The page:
Yields on ten year bonds from the riskier European nations fell on Monday morning as the currency union’s central bank heads toward a decision on monetary policy. On Wednesday the European Court of Justice will make a ruling on whether or not it thinks such a bond-buying program would overstep the remit of the ECB.
On Monday morning yields on Greek 10-year bonds fell by 72 basis points to hit 9.42 percent at 8 a.m EST. Yields on Spanish and Italian bonds also saw drops, though the numbers weren’t quite as dramatic.
Yields on 10-year bonds from those countries fell by 2-3 basis points on this morning’s debt market. The major mover of European debt markets in recent weeks and months has been speculation about the shape and scale of a recovery program that might be launched by the European Central Bank.
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Investors are betting the ECB will institute a program of quantitative easing in order to foster recovery in Europe’s struggling economy. The program would involve the purchase of state debt by central banks, according to expectations. This would, all else remaining equal, compress yields on bonds across the continent.
A court decision to be released on Wednesday will revolve around an older attempt to institute a bond-buying program, called Outright Monetary Transactions. OMT was referred to the European Court of Justice by Germany’s Constitutional Court last year. The court’s opinion will not be binding, but it will likely have a major effect on decisions made by the Central bank in the coming week’s and months.
There are several forms that such an intervention could take, though some of the options may not be enough to resurrect Europe’s struggling economy or sustain the current low in yields. Lows in yields were disrupted last week by rumors that the larger nations would seek to spread the risk of bond buying to the periphery by forcing regional central banks to purchase bonds.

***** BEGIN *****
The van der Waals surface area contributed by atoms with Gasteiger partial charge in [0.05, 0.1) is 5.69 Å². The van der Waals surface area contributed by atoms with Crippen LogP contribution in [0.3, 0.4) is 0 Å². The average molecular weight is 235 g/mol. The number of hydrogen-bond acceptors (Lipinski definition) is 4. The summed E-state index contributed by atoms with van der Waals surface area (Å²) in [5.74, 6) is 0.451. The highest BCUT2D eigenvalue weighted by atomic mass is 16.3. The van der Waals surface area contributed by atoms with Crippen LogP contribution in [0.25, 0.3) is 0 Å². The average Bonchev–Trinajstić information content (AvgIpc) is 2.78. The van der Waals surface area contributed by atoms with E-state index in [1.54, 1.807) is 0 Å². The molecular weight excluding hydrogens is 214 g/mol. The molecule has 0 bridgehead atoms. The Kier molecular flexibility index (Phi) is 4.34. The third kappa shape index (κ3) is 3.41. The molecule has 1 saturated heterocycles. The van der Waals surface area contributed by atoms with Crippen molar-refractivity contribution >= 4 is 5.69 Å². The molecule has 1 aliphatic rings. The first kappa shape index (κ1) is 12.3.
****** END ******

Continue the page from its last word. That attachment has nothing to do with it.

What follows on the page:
Deflation and low growth are the major shadows being cast on the continent’s economy right now, and bond-buying is seen as a way of solving both. ECB intervention along those lines should increase inflation by increasing the money supply and lowering interest rates.
The central bank will hold a meeting to discuss the economic situation in the Eurozone on January 22. Analysts and investors will be looking for Mario Draghi, the bank’s current president, to give some hint of a program of bond buying after that meeting. Some even expect him to announce such an intervention at the meeting itself.
The cause of the dramatic drop in yields on Greek bonds this morning may be more multi-faceted. The country is headed for a general election that may see an anti-European party take control of government. That may result in an exit from the common European currency, a situation that could send the country toward a default.
Syriza, a left wing party that is seen as a likely leader in the next government, appears to have softened its stance on the European Union and the country’s debt obligations. Statements by the party’s leader to that effect, coupled with polls showing that Syriza may not be able to secure a majority, appear to have made investors less nervous about the future of the European currency union.